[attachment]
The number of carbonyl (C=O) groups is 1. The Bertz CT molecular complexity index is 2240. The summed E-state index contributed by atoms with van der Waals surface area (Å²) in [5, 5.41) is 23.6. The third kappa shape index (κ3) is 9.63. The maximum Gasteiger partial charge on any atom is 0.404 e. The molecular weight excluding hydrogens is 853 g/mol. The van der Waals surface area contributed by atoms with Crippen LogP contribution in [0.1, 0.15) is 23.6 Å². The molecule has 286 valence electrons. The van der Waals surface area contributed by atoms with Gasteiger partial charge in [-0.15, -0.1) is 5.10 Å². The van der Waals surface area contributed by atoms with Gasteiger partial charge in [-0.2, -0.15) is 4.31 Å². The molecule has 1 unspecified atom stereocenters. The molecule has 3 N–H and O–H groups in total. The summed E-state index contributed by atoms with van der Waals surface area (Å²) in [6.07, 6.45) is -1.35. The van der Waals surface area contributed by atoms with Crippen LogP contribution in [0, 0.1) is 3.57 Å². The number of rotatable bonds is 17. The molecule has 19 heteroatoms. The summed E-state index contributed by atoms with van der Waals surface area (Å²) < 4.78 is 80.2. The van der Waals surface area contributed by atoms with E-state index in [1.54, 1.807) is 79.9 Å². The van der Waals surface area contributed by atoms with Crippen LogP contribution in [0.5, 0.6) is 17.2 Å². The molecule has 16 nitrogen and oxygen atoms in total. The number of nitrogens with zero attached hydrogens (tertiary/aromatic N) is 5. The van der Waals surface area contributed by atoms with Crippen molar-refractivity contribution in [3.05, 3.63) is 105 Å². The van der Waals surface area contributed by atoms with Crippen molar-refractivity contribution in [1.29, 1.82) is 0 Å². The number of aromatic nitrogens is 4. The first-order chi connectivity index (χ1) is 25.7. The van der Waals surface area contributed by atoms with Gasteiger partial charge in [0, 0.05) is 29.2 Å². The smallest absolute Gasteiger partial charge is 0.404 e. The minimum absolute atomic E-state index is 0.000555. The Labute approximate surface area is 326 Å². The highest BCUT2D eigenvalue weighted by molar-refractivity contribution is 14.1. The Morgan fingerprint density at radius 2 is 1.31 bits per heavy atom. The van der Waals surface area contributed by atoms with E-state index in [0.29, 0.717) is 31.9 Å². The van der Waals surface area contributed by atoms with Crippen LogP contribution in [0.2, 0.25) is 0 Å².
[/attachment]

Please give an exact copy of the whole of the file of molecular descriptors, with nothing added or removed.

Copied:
The number of carbonyl (C=O) groups is 1. The Bertz CT molecular complexity index is 2240. The summed E-state index contributed by atoms with van der Waals surface area (Å²) in [5, 5.41) is 23.6. The third kappa shape index (κ3) is 9.63. The maximum Gasteiger partial charge on any atom is 0.404 e. The molecular weight excluding hydrogens is 853 g/mol. The van der Waals surface area contributed by atoms with Crippen LogP contribution in [0.1, 0.15) is 23.6 Å². The molecule has 286 valence electrons. The van der Waals surface area contributed by atoms with Gasteiger partial charge in [-0.15, -0.1) is 5.10 Å². The van der Waals surface area contributed by atoms with Gasteiger partial charge in [-0.2, -0.15) is 4.31 Å². The molecule has 1 unspecified atom stereocenters. The molecule has 3 N–H and O–H groups in total. The summed E-state index contributed by atoms with van der Waals surface area (Å²) in [6.07, 6.45) is -1.35. The van der Waals surface area contributed by atoms with Crippen LogP contribution in [0, 0.1) is 3.57 Å². The number of rotatable bonds is 17. The molecule has 19 heteroatoms. The summed E-state index contributed by atoms with van der Waals surface area (Å²) < 4.78 is 80.2. The van der Waals surface area contributed by atoms with E-state index in [1.54, 1.807) is 79.9 Å². The van der Waals surface area contributed by atoms with Crippen LogP contribution in [0.5, 0.6) is 17.2 Å². The molecule has 16 nitrogen and oxygen atoms in total. The number of nitrogens with zero attached hydrogens (tertiary/aromatic N) is 5. The van der Waals surface area contributed by atoms with Crippen molar-refractivity contribution in [3.05, 3.63) is 105 Å². The van der Waals surface area contributed by atoms with Crippen molar-refractivity contribution in [1.29, 1.82) is 0 Å². The number of aromatic nitrogens is 4. The first-order chi connectivity index (χ1) is 25.7. The van der Waals surface area contributed by atoms with Gasteiger partial charge in [0, 0.05) is 29.2 Å². The smallest absolute Gasteiger partial charge is 0.404 e. The minimum absolute atomic E-state index is 0.000555. The Labute approximate surface area is 326 Å². The highest BCUT2D eigenvalue weighted by molar-refractivity contribution is 14.1. The Morgan fingerprint density at radius 2 is 1.31 bits per heavy atom. The van der Waals surface area contributed by atoms with E-state index in [0.29, 0.717) is 31.9 Å². The van der Waals surface area contributed by atoms with Crippen LogP contribution in [0.2, 0.25) is 0 Å².